Yesterday I glimpsed heroism — and preparedness

In one single video, you can see senseless horror and sublime heroism.

I have lived in Boston my entire life and the terrorist bombing at the finish line of the Marathon stuck me particularly hard. I wasn’t there, nor was anyone I know personally, but that was merely chance. Just about everyone I know has been among the supporters lining the route in one year or another, so it was particularly harrowing to see video of the bombing.

But in the same video, I glimpsed something else: heroism.

It takes extraordinary heroism and bravery to run TOWARD the site of the bombing when everyone else is running away in fear. Yet, dozens, if not hundreds, of police, medical personnel and ordinary citizens did precisely that without even the slightest hesitation. The professionals, and perhaps some of the ordinary individuals, recognized that where one bomb has detonated, another might soon explode. Nonetheless, they ran to help, ripping down fencing and barriers in their eagerness to reach the victims.

In addition to their bravery and selflessness, their extraordinarily heroic response owes a great deal to something else: preparedness. Every single one of the professional first responders have drilled for just this eventuality. That training was reflected in the way that they immediately took control of the situation, summoned an army of medical personnel, a fleet of ambulances, and a battalion of police and SWAT teams.

What is truly remarkable in the chaos of the immediate aftermath is that there wasn’t much chaos. In only moments, victims who could be moved were ferried to further medical assistance and those who couldn’t be moved were treated on the spot. Ambulances pulled up and raced away in an orderly fashion. Hospitals called in their trauma teams; operating rooms were thrown open and surgeries were started. Race officials stopped the race in an orderly fashion and began ferrying runners away from the site. Political officials opened help lines to reunite people with loved ones and to solicit tips in solving the crime. Some early responders had the presence of mind to immediately begin testing air quality to be sure that no radioactivity or biologic agents had been released in the bombing.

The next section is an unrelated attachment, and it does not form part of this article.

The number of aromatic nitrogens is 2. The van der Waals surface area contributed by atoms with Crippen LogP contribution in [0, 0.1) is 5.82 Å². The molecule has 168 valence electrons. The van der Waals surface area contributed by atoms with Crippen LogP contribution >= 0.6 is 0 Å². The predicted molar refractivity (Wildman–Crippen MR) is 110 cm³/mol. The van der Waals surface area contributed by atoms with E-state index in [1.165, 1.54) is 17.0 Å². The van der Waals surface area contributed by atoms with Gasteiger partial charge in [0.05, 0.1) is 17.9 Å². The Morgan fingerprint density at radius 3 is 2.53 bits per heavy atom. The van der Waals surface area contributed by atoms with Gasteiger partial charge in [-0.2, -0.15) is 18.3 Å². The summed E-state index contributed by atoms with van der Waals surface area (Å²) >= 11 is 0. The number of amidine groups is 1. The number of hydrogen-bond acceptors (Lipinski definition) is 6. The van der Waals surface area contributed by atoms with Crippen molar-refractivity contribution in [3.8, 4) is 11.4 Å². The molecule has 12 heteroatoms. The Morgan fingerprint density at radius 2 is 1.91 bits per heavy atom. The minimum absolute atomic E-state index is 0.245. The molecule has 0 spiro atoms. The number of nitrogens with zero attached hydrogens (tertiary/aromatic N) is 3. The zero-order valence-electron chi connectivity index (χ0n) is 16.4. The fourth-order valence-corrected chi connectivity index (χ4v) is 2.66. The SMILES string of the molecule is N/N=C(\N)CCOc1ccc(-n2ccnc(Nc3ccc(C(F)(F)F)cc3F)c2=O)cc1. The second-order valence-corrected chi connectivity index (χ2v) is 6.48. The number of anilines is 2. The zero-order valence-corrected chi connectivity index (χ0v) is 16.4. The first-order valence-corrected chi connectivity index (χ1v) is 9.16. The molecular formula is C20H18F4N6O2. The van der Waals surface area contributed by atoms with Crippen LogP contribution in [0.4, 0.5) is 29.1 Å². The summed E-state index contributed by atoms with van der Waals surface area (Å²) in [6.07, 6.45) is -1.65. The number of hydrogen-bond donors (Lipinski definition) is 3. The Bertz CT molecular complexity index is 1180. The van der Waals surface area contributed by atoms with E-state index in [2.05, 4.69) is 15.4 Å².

It was a tribute to heroism and to training.

What were the chances that there would be a bombing at the finish line of the Boston Marathon? Very, very low, yet thousands of people had trained for thousands of hours for an event that was extremely unlikely to happen, just in case it did. Why? Because in emergencies, minutes count. They make the difference between saving a life and watching someone bleed to death on the ground.

Imagine if instead race officials had trusted that a rare event would never happen. Imagine if race officials had made no plans beyond calling 911 in the event of a disaster and summoning medical help then. Imagine if police and EMTs had not been trained in responding to rare crises. It’s not difficult to imagine that the carnage would have been far worse.

Up until the moment the crisis occurred, everyone on the scene was concentrating on creating the best possible experience for the runners, the family and friends, and the ordinary spectators. But they pivoted on a dime into crisis mode and because they did, even greater carnage was averted.

There’s a lesson here for anyone who purports to care for other people: It’s not enough to create a great experience when everything goes right. It’s not enough to call 911 when things go wrong. It’s not acceptable to pretend that there’s no point in preparing for rare disasters or that the people who do prepare and train relentless for these rare disasters are fear mongering.

Lives were lost yesterday in Boston, but lives were also saved because of the heroism of individuals … and because they were prepared.